North Korea tests prompt Japan missile defence rethink

Pacifist constitution stretched as Japan considers pre-emptive strike on North Korea

 North Korean inter-continental ballistic rocket Hwasong-14 being prepared before a test launch:  Japan is looking at how to eliminate such threats. Photograph:  KCNA/EPA

North Korean inter-continental ballistic rocket Hwasong-14 being prepared before a test launch: Japan is looking at how to eliminate such threats. Photograph: KCNA/EPA

 

A series of recent missile tests has added new urgency to Japan’s debate about how it can defend itself from Pyongyang’s increasingly sophisticated arsenal.

Even before Tuesday’s claimed test of a missile with intercontinental range, North Korea had fired a rocket in May that reached an altitude of more than 2,000km before plunging into the Sea of Japan at a speed of more than 5km a second.

Meanwhile in late June, Japan and the US tested their new, jointly developed Aegis SM-3 Block 2A interceptor, designed to protect against exactly such a threat. The interceptor failed; the missile got through.

The outcome of these respective experiments is amplifying discussions in Japan about the future of missile defence – and whether a more viable option is not defence but attack. This would involve pre-emptive strikes against Pyongyang’s missiles on the ground in the moments before they are launched, stretching the country’s pacifist constitution to the limit.

“It requires formidable technology and cost to intercept a missile in flight,” says Itsunori Onodera, former defence minister and a member of parliament for the ruling Liberal Democratic party. “To destroy a missile before it is launched is much easier and cheaper.”

Japan’s existing missile defence system has two layers. The first consists of Maritime Self-Defence Force destroyers equipped with the Aegis system, designed to intercept rockets mid-flight.

The second is the short-range Patriot missile, designed to intercept a ballistic missile in its final moments of descent. Defence analysts in Tokyo say this set-up offers a good chance of success against small numbers of unsophisticated missiles.

Multiple missiles

Pyongyang’s recent tests, however, suggest other scenarios. “If North Korea fired many missiles at once – 10 or more – it would be hard to defend against,” says Naruhiko Ueda, a retired lieutenant-general and now president of the Japan Defence Research Centre.

The Block 2A interceptors are part of Japan’s efforts to upgrade its defences. Tokyo is also considering whether to buy the Aegis Ashore system – similar to the sea-based system but installed on land. With just a few sites, it would be possible to protect most of Japan, improving coverage and freeing up destroyers for other missions.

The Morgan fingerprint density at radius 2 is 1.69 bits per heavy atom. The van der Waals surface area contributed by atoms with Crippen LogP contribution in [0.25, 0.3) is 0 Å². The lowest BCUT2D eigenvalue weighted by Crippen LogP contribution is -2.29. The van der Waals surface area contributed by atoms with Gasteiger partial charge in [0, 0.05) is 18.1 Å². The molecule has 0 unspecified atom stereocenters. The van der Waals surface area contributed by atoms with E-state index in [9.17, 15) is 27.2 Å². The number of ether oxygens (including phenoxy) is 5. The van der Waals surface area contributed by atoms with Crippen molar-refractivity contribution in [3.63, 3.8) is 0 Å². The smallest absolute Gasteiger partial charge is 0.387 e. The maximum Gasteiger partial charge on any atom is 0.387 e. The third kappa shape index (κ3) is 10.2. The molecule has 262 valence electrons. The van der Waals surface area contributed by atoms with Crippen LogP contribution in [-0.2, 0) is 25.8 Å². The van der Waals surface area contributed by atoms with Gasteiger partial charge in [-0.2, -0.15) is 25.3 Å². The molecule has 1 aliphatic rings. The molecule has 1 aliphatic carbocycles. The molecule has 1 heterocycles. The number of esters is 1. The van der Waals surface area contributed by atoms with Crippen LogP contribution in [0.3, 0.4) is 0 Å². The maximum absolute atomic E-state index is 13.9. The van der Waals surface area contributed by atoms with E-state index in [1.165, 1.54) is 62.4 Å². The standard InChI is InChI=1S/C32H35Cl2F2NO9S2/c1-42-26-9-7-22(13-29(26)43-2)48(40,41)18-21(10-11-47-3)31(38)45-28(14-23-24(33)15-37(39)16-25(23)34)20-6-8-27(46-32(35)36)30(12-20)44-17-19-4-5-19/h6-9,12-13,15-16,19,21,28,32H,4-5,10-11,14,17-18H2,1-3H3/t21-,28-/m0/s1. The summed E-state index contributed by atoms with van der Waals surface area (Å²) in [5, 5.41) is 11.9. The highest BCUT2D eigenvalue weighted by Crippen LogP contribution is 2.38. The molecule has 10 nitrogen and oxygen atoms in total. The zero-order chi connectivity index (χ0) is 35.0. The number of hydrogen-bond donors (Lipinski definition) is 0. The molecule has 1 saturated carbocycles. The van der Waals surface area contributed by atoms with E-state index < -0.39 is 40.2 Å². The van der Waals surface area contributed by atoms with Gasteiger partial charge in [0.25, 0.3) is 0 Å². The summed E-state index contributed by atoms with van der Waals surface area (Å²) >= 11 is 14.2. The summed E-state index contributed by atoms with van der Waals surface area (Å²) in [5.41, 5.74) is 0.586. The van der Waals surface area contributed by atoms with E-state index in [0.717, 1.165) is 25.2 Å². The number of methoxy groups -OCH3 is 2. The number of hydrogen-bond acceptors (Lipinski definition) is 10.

“The problem with Aegis Ashore is simply cost and time to deploy the system,” says Ben Goodlad, principal analyst at IHS Jane’s in London.

An alternative is adding a third layer of interceptors via the Terminal High-Altitude Area Defence (Thaad) system – whose deployment in South Korea sparked a dispute between Seoul and Beijing because its powerful radar can reach into China.

Made by Lockheed Martin, Thaad is similar to Patriot but intercepts at a greater height. It could be installed relatively quickly compared with Aegis Ashore, but covering the whole of Japan would be costly. Nor does it protect against future advances in Pyongyang’s arsenal.

This concern is prompting a search for more radical options. One idea is to develop a “boost-phase” defence system designed to intercept missiles shortly after they leave the ground, when they are moving slowly and are much easier to hit.

Warhead debris

“If it were possible to shoot down a missile in the boost phase reliably, I think it would have a large deterrent effect, because its chemical or nuclear warhead would fall on the aggressor’s country and they would suffer the damage,” says Mr Onodera.

A boost-phase system appeals to those who want to build up Japan’s defence industry, but development could take decades and cost trillions of yen. “It’s technically very difficult,” says Mr Goodlad. “You have to have weapons in close proximity to the launch.” One possibility would be drones carrying interceptors constantly circling off the North Korean coast – but that would also be problematic under Japan’s constitution.

Mr Onodera argues that acquiring the ability to destroy North Korean missiles on the ground before launch would be a constitutional act of self-defence. Unlike the technological arms race of missile defence, he says, the cost of a strike does not increase as Pyongyang’s rockets become more sophisticated.

When combined with a strike capacity, says Mr Onodera, Japan’s existing missile shield makes sense as a way to tackle any rockets that do manage to launch. “I don’t think it would be possible to destroy 100 per cent of North Korean missiles on the ground,” he says. “Both are needed.” – (Copyright The Financial Times Limited 2017)